Immune imprinting is a tendency of the body to repeat its immune response based on the first variant it encountered — through infection or vaccination — when it comes across a newer or slightly different variant of the same pathogen.The immune system responds more strongly to the strain of a virus that it first met, weakening response to other strains.
While many of us will be able to stage an immune response to SARS-CoV-2 that we would not have been able to 2 years or even 1 year ago, the individual response may vary considerably between people, depending on the nature of previous exposure. This phenomenon is known as immune imprinting
Imprinting was first observed in 1947 by Jonas Salk and Thomas Francis, the developers of the first flu vaccine, together with another scientist, Joseph Quilligan1. They found that people who had previously had flu, and were then vaccinated against the current circulating strain, produced antibodies against the first strain they had encountered. Francis gave the phenomenon the tongue-in-cheek name ‘original antigenic sin’, although today most researchers prefer to call it imprinting.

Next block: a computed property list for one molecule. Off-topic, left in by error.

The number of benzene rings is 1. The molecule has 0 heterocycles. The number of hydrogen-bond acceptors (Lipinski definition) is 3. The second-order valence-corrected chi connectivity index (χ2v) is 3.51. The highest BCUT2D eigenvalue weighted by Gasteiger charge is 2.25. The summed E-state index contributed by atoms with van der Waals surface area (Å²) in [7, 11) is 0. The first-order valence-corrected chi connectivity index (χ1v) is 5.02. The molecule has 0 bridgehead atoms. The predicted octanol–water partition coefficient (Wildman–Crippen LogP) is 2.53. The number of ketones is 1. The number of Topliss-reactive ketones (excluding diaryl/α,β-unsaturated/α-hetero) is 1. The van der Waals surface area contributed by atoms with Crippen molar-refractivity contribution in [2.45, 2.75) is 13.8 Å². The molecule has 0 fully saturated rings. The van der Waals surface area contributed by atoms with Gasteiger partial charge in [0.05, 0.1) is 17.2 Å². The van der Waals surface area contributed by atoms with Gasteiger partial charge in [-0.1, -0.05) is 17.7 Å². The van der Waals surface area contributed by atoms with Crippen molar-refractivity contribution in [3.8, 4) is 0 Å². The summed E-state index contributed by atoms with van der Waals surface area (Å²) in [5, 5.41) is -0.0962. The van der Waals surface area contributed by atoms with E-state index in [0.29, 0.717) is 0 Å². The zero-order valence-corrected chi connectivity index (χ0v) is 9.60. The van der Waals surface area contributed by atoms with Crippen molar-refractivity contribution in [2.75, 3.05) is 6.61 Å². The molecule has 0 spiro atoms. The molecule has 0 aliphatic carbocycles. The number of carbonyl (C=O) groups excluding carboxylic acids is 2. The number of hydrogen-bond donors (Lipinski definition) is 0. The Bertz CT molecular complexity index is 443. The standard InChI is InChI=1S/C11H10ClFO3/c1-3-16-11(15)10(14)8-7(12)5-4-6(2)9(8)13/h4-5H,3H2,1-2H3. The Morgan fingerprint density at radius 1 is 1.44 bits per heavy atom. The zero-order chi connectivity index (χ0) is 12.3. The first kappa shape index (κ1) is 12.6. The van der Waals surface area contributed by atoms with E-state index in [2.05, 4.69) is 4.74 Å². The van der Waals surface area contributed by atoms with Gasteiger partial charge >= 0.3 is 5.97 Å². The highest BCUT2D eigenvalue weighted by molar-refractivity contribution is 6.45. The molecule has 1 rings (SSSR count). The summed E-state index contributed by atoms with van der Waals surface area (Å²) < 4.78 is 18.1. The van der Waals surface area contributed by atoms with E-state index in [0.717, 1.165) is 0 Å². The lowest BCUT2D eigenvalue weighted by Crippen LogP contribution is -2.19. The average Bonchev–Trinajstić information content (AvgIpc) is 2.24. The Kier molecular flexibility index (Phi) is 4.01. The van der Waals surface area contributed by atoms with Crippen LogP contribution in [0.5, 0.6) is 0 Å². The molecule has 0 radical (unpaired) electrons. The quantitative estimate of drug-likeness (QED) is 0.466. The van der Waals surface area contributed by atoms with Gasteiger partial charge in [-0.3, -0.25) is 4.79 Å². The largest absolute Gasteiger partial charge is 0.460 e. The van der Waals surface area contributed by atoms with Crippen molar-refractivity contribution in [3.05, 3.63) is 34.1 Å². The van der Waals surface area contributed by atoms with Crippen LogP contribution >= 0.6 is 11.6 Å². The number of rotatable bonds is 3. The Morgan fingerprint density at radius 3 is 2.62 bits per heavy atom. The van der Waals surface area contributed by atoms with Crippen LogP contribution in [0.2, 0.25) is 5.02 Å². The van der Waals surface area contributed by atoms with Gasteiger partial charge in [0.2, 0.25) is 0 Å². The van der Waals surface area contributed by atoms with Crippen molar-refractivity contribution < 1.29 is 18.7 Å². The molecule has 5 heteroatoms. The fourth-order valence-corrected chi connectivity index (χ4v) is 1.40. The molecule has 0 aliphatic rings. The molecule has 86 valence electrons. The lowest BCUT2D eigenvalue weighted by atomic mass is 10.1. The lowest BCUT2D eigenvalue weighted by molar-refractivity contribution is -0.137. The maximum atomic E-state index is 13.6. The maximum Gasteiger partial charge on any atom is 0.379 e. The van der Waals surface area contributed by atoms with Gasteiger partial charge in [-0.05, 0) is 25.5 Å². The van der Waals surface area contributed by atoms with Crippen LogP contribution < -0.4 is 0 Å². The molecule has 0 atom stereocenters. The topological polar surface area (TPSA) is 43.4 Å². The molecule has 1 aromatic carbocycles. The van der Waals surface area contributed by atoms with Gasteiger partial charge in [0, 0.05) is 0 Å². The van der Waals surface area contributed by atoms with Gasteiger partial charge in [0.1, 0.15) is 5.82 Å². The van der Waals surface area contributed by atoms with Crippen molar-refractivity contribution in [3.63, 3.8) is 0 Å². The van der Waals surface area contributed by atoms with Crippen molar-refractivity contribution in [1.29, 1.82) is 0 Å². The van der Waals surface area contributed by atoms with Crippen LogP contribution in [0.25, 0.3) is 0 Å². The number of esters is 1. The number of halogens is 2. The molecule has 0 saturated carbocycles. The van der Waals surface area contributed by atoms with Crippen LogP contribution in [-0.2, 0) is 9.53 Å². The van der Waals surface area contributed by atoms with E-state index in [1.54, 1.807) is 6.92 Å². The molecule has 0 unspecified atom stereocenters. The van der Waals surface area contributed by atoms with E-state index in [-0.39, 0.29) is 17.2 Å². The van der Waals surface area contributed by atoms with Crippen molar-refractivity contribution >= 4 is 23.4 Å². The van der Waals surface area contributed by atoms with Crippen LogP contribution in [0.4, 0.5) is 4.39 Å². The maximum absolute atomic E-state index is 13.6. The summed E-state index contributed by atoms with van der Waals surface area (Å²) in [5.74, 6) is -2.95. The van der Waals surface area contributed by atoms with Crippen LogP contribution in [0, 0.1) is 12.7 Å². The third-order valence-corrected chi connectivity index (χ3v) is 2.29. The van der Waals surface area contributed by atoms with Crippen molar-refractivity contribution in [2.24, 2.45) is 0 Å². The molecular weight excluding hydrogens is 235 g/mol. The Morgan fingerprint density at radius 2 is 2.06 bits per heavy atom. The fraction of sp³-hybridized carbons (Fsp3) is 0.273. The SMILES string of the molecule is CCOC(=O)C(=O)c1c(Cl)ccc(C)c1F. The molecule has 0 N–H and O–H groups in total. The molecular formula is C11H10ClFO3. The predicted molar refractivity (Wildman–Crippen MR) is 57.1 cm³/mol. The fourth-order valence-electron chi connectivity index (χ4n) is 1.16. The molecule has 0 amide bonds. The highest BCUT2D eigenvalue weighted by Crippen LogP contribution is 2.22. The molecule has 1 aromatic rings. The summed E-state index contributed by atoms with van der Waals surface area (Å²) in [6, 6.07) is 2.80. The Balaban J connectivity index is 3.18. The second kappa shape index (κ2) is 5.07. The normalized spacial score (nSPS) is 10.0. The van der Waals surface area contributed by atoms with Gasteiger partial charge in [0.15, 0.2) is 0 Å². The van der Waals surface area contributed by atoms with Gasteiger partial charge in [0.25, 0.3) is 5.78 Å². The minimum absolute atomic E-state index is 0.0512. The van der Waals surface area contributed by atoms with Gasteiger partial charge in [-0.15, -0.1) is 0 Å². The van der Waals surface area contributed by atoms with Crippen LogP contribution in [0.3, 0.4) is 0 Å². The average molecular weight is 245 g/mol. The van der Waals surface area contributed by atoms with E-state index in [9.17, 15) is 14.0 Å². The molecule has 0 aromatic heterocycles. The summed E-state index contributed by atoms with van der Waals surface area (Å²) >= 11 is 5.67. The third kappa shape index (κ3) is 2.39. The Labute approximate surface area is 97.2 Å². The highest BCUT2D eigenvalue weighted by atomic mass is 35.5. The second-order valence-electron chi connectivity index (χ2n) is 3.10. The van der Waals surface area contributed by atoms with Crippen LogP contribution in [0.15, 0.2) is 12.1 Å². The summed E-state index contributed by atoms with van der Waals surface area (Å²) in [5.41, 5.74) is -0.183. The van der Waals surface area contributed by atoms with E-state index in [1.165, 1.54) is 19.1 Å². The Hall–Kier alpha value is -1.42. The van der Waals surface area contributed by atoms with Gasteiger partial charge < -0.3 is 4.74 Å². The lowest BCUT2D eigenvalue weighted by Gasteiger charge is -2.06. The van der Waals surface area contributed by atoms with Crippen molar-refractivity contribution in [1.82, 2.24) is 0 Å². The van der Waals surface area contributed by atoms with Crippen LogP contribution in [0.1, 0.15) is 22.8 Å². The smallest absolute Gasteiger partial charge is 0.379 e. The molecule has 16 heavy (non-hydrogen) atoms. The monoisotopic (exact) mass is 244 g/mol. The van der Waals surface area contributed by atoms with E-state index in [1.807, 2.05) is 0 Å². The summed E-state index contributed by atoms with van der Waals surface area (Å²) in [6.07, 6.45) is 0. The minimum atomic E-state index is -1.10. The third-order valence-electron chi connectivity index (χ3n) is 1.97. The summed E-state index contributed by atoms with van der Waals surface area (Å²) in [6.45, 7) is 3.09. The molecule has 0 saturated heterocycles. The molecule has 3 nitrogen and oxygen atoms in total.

Mechanism of Imprinting
Imprinting equips the immune system with a memory of an invader that helps it prepare to do battle again. The key players are memory B cells, which are generated in lymph nodes during the body’s first exposure to a virus. These cells then keep watch in the bloodstream for the same foe, ready to develop into plasma cells that then churn out antibodies. The snag comes when the immune system encounters a similar, but not identical, strain of a virus. In this case, rather than generate new, or ‘naive’, B cells to produce tailored antibodies, the memory-B-cell response kicks in. This often leads to the production of antibodies that bind to features found in both the old and new strains, known as cross-reactive antibodies.